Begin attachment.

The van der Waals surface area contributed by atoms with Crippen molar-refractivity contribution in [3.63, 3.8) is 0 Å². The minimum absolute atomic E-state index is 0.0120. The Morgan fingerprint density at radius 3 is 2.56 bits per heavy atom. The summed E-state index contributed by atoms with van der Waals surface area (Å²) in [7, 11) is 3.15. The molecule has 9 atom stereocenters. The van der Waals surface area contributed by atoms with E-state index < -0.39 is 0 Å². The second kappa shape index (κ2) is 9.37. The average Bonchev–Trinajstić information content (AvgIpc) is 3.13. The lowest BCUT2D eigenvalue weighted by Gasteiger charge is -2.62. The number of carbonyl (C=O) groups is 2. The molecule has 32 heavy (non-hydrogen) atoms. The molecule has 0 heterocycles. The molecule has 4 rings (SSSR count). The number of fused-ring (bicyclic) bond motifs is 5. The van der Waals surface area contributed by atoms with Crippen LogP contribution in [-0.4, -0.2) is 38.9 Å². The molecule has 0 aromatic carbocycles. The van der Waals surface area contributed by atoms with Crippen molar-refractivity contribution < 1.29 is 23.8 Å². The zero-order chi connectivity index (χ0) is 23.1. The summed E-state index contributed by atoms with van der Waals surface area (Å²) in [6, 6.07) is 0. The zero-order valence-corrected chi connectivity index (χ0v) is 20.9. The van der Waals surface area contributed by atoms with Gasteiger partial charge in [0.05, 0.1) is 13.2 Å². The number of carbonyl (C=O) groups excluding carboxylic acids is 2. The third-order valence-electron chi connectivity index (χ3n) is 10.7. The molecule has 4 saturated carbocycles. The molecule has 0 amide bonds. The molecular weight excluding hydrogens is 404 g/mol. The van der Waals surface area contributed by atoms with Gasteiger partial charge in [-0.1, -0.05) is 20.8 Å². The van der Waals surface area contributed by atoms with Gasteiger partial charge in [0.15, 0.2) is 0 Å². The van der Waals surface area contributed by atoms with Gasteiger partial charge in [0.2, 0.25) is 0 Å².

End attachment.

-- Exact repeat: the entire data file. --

The van der Waals surface area contributed by atoms with Crippen molar-refractivity contribution in [3.63, 3.8) is 0 Å². The minimum absolute atomic E-state index is 0.0120. The Morgan fingerprint density at radius 3 is 2.56 bits per heavy atom. The summed E-state index contributed by atoms with van der Waals surface area (Å²) in [7, 11) is 3.15. The molecule has 9 atom stereocenters. The van der Waals surface area contributed by atoms with E-state index < -0.39 is 0 Å². The second kappa shape index (κ2) is 9.37. The average Bonchev–Trinajstić information content (AvgIpc) is 3.13. The lowest BCUT2D eigenvalue weighted by Gasteiger charge is -2.62. The number of carbonyl (C=O) groups is 2. The molecule has 32 heavy (non-hydrogen) atoms. The molecule has 0 heterocycles. The molecule has 4 rings (SSSR count). The number of fused-ring (bicyclic) bond motifs is 5. The van der Waals surface area contributed by atoms with Crippen LogP contribution in [-0.4, -0.2) is 38.9 Å². The molecule has 0 aromatic carbocycles. The van der Waals surface area contributed by atoms with Crippen molar-refractivity contribution < 1.29 is 23.8 Å². The zero-order chi connectivity index (χ0) is 23.1. The summed E-state index contributed by atoms with van der Waals surface area (Å²) in [6, 6.07) is 0. The zero-order valence-corrected chi connectivity index (χ0v) is 20.9. The van der Waals surface area contributed by atoms with Gasteiger partial charge in [0.05, 0.1) is 13.2 Å². The number of carbonyl (C=O) groups excluding carboxylic acids is 2. The third-order valence-electron chi connectivity index (χ3n) is 10.7. The molecule has 4 saturated carbocycles. The molecule has 0 amide bonds. The molecular weight excluding hydrogens is 404 g/mol. The van der Waals surface area contributed by atoms with Gasteiger partial charge in [-0.1, -0.05) is 20.8 Å². The van der Waals surface area contributed by atoms with Gasteiger partial charge in [0.15, 0.2) is 0 Å². The van der Waals surface area contributed by atoms with Gasteiger partial charge in [0.2, 0.25) is 0 Å².